Jun 092013
 June 9, 2013  Posted by at 1:58 pm Finance

From yet another "gruelling" tour comes this once again highly recommended 1 hour podcast from New Zealand's GreenplanetFM radio, in which Nicole, as usual, covers a wide range of topics, with indepth analysis of issues specific to an economy like New Zealand's, a nation so dependent on trade it's dangerous, but also blessed with a ratio of resource base to population that offers possibilities many other countries do not have. For instance, New Zealand suffers from massive soil depletion because it produces huge amounts of dairy products, mainly for export to China, on land that could be used to feed its own people once the soil is restored to health. The same is true for its countless plantations of American pine. Nicole also covers property bubbles in China and Japan, sky-high home prices in Auckland, why banks hand out credit cards to students, the dangers of GMO (aka GM, GE) food and much more.


Nicole Foss – Financial predicament, vulnerabilities and the end of economic growth

GreenplanetFM.com New Zealand


click to download this audio file

"The only things that are likely to come from the top down are problems, not solutions."

Nicole Foss – Financial predicament, vulnerabilities and the end of economic growth

Nicole describes our financial predicament, vulnerabilities, and the end of economic growth.

She speaks of strategies for coping with the financial collapse suggesting that the way to survive will come from the ground up, in community initiatives rather than from the top down.

She describes the functions of money, why it matters that the financial system is about to have an accident, and the cycles of economic expansion and contraction and how at the peak of an expansion phase, it involves credit (giving value to human promises to repay).

Promises only have value if people believe the promises. During an economic contraction phase promises are broken and cease to have value which results in a money supply crash and economic seizure, like in the 1930s, increasing probability of a systemic banking crisis as we see now in Cyprus.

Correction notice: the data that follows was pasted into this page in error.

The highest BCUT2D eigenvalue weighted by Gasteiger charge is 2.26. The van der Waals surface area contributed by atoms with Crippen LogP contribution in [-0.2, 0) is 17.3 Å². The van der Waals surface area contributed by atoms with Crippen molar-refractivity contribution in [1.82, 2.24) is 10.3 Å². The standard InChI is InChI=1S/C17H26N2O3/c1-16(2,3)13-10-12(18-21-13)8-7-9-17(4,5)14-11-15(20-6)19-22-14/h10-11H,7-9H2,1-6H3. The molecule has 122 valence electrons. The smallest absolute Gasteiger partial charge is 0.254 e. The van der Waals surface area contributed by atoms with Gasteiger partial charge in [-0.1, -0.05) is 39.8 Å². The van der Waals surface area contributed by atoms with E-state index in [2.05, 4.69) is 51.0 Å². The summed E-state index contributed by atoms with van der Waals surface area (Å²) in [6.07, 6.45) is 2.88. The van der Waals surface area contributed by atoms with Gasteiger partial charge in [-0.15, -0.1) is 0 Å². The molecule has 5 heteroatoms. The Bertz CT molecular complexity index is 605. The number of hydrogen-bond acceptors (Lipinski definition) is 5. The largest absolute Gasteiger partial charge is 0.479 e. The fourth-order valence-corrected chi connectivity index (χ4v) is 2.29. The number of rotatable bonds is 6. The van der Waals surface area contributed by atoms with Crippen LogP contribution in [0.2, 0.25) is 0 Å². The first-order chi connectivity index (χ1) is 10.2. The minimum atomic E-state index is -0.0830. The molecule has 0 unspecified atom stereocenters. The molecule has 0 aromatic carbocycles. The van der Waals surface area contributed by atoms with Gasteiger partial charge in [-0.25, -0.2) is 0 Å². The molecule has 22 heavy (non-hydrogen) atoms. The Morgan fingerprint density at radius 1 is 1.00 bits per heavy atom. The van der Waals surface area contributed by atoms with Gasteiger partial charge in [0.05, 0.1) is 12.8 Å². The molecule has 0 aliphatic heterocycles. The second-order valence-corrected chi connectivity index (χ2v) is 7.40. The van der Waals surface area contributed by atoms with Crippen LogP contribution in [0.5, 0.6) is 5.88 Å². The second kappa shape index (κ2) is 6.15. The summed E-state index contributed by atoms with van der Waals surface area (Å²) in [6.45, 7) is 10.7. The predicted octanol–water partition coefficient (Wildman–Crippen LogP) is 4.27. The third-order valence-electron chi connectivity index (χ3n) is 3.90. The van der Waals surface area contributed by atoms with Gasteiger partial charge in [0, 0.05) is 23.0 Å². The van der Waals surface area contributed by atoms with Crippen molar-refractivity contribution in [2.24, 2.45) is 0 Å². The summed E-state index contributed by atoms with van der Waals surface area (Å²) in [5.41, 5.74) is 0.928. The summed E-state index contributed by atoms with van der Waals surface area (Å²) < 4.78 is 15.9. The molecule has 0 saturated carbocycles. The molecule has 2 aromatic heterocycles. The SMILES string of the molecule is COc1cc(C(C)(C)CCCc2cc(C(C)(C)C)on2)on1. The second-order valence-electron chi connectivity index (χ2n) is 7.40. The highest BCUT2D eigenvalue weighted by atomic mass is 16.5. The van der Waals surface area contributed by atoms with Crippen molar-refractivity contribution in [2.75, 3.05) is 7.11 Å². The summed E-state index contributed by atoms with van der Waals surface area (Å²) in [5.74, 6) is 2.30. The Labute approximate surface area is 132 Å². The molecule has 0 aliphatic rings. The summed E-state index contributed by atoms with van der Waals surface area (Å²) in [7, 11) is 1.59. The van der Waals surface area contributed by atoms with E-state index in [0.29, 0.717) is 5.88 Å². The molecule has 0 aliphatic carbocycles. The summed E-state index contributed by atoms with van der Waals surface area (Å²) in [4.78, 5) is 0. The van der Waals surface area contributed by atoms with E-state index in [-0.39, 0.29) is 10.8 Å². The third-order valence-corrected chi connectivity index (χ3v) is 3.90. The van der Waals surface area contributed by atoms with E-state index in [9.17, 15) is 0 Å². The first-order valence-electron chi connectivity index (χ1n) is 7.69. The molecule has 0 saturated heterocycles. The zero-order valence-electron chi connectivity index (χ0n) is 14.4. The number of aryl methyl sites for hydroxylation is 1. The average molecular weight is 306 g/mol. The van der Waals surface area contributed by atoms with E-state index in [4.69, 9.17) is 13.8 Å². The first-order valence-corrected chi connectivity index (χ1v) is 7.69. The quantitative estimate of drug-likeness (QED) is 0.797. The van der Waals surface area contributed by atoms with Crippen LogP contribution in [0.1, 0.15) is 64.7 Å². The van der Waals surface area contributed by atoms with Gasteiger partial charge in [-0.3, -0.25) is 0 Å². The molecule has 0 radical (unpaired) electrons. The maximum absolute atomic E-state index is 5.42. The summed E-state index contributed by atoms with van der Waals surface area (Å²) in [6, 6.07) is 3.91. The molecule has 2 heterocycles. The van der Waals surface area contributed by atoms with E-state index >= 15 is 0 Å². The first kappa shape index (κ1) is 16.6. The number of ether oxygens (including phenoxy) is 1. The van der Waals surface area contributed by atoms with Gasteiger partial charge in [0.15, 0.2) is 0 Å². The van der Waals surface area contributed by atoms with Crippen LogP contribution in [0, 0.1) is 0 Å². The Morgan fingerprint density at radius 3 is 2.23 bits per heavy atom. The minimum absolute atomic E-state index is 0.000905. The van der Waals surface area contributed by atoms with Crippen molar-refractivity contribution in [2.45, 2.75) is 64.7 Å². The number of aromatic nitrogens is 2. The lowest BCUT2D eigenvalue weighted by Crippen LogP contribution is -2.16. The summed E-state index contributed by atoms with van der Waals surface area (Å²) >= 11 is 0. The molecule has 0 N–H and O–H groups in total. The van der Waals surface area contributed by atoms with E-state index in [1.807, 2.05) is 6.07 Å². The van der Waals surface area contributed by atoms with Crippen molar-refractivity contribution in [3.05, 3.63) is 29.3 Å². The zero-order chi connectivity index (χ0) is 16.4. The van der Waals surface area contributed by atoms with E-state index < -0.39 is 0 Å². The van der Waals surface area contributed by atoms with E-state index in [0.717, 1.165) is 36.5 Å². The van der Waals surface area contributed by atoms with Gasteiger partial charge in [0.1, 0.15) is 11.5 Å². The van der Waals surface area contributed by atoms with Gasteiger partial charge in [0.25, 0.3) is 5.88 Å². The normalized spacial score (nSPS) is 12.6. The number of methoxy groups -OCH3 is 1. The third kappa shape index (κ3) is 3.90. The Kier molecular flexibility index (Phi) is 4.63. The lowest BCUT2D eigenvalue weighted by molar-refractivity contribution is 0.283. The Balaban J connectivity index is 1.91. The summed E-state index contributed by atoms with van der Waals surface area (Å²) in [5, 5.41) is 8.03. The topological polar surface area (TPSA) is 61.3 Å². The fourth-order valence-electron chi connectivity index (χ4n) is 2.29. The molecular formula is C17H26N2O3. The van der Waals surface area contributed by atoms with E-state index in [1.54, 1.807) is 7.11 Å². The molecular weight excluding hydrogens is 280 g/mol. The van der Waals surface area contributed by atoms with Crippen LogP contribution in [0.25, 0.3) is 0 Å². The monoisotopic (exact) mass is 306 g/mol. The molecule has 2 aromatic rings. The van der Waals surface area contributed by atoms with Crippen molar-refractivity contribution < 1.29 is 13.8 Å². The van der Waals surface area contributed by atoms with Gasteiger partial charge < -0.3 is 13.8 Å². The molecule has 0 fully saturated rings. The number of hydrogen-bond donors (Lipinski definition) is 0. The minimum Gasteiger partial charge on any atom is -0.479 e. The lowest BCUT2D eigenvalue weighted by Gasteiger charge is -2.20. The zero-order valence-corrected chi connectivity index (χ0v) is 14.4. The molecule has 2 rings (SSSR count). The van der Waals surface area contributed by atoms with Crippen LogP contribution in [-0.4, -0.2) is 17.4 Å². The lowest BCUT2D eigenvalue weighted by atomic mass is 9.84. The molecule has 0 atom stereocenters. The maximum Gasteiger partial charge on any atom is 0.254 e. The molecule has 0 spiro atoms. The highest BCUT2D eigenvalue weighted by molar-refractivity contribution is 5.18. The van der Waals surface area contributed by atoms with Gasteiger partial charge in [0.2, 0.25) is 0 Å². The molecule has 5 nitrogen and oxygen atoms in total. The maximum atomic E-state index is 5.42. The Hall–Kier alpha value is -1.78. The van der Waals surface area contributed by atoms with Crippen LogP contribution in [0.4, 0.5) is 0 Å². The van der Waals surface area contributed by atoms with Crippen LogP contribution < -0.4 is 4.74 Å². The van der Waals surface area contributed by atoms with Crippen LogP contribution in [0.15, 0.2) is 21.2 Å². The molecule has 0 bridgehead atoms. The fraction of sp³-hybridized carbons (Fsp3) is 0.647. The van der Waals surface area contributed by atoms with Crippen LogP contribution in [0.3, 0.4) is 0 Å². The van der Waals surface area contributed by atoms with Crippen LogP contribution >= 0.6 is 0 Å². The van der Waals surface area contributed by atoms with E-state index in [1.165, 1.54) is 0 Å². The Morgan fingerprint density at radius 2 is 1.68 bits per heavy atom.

Solutions include a financial strategy of no debt, of holding cash and gaining control over our essentials of existence. Building up businesses with local supply chains and distribution networks is required.

Other basics of robust systems include community building, time banking, local currencies, building social capital and relationships of trust that all build resilience. Nicole says you can’t change the waves but you can learn to surf!

Photo top: Maori family, New Zealand, c. 1880


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    From yet another "gruelling" tour comes this once again highly recommended 1 hour podcast from New Zealand's GreenplanetFM radio, in whi
    [See the full post at: Nicole Foss – New Zealand And The End Of Economic Growth]


    Mankind has been facing similar situations since the time of cave men.

    This time, its a world wide event. We cannot leave our caves and go find another cave in another valley.

    The changes to our social and economic structures will not result in the achievement of happiness for most people.

    Golden Oxen

    Another brilliant interview.

    How fortunate we are to have such amazing insights and scholarship handed to us.

    Thanks to The Automatic Earth’s founders for their gifts of knowledge and insights into the problems that plague us. Most appreciated and very grateful.


    Great interview. Really much appreciated.

    However, it leaves me wondering if your average guy on the street already aware of the current situation and having socked away a little money while everyone else was going into debt buying up over priced houses, what, when, and how would you use your money when the crash comes?

    For example, it has been said the housing market in Australia is already on it’s way down, yet some way still to go! At the same time, from what you have said, there is a very real risk in leaving your money in the bank, waiting for things to unravel. So how would suggest folk negotiate this tricky situation?